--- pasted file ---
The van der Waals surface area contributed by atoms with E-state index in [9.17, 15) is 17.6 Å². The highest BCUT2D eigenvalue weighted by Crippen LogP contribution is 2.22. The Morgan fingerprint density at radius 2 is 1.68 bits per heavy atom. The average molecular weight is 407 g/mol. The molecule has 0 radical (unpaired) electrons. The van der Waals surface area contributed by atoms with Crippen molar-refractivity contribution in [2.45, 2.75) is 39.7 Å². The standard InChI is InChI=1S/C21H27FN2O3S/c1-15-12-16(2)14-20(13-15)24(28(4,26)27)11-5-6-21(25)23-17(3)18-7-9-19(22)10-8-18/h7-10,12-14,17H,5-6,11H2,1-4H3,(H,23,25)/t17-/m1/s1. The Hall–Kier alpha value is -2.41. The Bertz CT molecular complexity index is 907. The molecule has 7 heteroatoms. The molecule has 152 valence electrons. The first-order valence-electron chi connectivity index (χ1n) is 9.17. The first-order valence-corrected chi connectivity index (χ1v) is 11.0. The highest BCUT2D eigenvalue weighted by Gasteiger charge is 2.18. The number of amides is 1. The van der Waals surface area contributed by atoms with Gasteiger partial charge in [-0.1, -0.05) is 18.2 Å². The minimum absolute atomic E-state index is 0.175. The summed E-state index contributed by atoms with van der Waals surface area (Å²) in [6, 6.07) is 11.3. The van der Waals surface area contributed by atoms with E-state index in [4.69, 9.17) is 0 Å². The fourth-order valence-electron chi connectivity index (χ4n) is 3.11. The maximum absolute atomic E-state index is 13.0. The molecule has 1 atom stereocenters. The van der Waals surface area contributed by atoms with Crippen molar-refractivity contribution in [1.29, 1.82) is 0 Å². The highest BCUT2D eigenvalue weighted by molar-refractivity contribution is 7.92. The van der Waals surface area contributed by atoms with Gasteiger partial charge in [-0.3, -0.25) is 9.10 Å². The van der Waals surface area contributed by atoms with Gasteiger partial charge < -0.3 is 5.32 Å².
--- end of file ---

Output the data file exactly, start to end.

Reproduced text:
The van der Waals surface area contributed by atoms with E-state index in [9.17, 15) is 17.6 Å². The highest BCUT2D eigenvalue weighted by Crippen LogP contribution is 2.22. The Morgan fingerprint density at radius 2 is 1.68 bits per heavy atom. The average molecular weight is 407 g/mol. The molecule has 0 radical (unpaired) electrons. The van der Waals surface area contributed by atoms with Crippen molar-refractivity contribution in [2.45, 2.75) is 39.7 Å². The standard InChI is InChI=1S/C21H27FN2O3S/c1-15-12-16(2)14-20(13-15)24(28(4,26)27)11-5-6-21(25)23-17(3)18-7-9-19(22)10-8-18/h7-10,12-14,17H,5-6,11H2,1-4H3,(H,23,25)/t17-/m1/s1. The Hall–Kier alpha value is -2.41. The Bertz CT molecular complexity index is 907. The molecule has 7 heteroatoms. The molecule has 152 valence electrons. The first-order valence-electron chi connectivity index (χ1n) is 9.17. The first-order valence-corrected chi connectivity index (χ1v) is 11.0. The highest BCUT2D eigenvalue weighted by Gasteiger charge is 2.18. The number of amides is 1. The van der Waals surface area contributed by atoms with Gasteiger partial charge in [-0.1, -0.05) is 18.2 Å². The minimum absolute atomic E-state index is 0.175. The summed E-state index contributed by atoms with van der Waals surface area (Å²) in [6, 6.07) is 11.3. The van der Waals surface area contributed by atoms with E-state index in [4.69, 9.17) is 0 Å². The fourth-order valence-electron chi connectivity index (χ4n) is 3.11. The maximum absolute atomic E-state index is 13.0. The molecule has 1 atom stereocenters. The van der Waals surface area contributed by atoms with Crippen molar-refractivity contribution in [1.29, 1.82) is 0 Å². The highest BCUT2D eigenvalue weighted by molar-refractivity contribution is 7.92. The van der Waals surface area contributed by atoms with Gasteiger partial charge in [-0.3, -0.25) is 9.10 Å². The van der Waals surface area contributed by atoms with Gasteiger partial charge < -0.3 is 5.32 Å².